This little quote is more about taking action and moving things forward. It’s a reminder to step out of that comfort zone.

Each of us reading this blog are all in very different situations within the storm. So to really have empathy, we first need to understand each others boats!

We often hear from leaders – ‘we don’t have time to do this!’ It doesn’t have to be hours of asking how someone is. It can be…

  • That moment in a project meeting when you realise someone in your team is not coping so you check in with them afterwards
  • That moment before a big presentation when you give a reassuring smile as you know they are nervous
  • It’s about connecting, motivating and empowering

I’ll leave you to ponder this and ask yourself – when was the last time you truly listened?

Let’s reflect a little on the next element of the EQ-i 2.0 model. You will all understand the need to make decisions every day, large and small.

Decision Making

The Decision Making element of the EQ-i 2.0 is made-up of 3 sub scales –

  1. Problem Solving
  2. Reality Testing
  3. Impulse control

What feedback have you been given on how you solve issues or problems that arise from your team? How often do you ask for feedback?

 Asking for feedback from 1 team member is good but asking for feedback from everyone is even better – you are more inclined to act on the feedback if everyone confirms you should develop the same behaviour! This can also be a great way to recognise the EI behaviours we need to develop.

 The goal within this EI composite is to have a balance and when it comes to Reality Testing, do we always see things how they are? Do we have the evidence to make sound decisions without acting on impulse?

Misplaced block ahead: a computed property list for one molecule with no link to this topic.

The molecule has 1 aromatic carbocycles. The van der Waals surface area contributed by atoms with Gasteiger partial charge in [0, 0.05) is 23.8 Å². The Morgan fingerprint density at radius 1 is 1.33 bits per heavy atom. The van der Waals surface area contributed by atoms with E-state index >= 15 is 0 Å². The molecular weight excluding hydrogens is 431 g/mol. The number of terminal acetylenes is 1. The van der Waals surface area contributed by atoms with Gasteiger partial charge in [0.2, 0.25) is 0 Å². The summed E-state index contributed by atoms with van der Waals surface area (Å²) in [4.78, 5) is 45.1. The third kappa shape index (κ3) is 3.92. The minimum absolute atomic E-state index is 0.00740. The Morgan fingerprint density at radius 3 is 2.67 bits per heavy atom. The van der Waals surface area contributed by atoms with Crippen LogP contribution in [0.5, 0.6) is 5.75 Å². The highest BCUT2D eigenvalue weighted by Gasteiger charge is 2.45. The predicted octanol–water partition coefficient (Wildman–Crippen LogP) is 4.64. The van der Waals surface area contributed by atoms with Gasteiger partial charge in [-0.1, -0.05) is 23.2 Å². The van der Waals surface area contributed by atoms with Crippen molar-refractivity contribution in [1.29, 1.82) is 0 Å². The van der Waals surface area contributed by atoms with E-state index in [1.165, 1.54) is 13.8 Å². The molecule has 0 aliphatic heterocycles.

How does this look – “An emotionally effective PM will use both emotional and objective information to make key project decisions.’’

Ignoring emotional information means we don’t get the full picture and can result in impulsive decision making. This is not about being ‘emotional’, it’s about seeing that whole picture so we can make informed decisions.

 Remember that hot and bothered fired off email? Even taking 5 minutes, a deep breath and a quick ‘save in draft’ can really ensure the response received is effective.

 EI tips to help us with our decision making –

  • Ask for feedback!
  • Look for evidence
  • Delay response

Our final blog post in our series will be solely focussed on Stress management and project delivery can be a stressful role but we can change how we deal with it! This is very close to my heart from my experience as a PM.

Read Cathy and Kirsty’s first blog post in the Series

Read Cathy and Kirsty’s second blog post in the Series

Read Cathy and Kirsty’s final blog in the Series

Coaching Direct

Cathy Thompson and Kirsty McWilliam are both Executive Coaches for Coaching Direct Limited. Coaching Direct works with organisations large and small to provide expert consultancy on the strategic use of coaching, using metrics and reporting tools. We also work with business leaders to help them build organisational and performance objectives which focus around the development of their businesses through their people.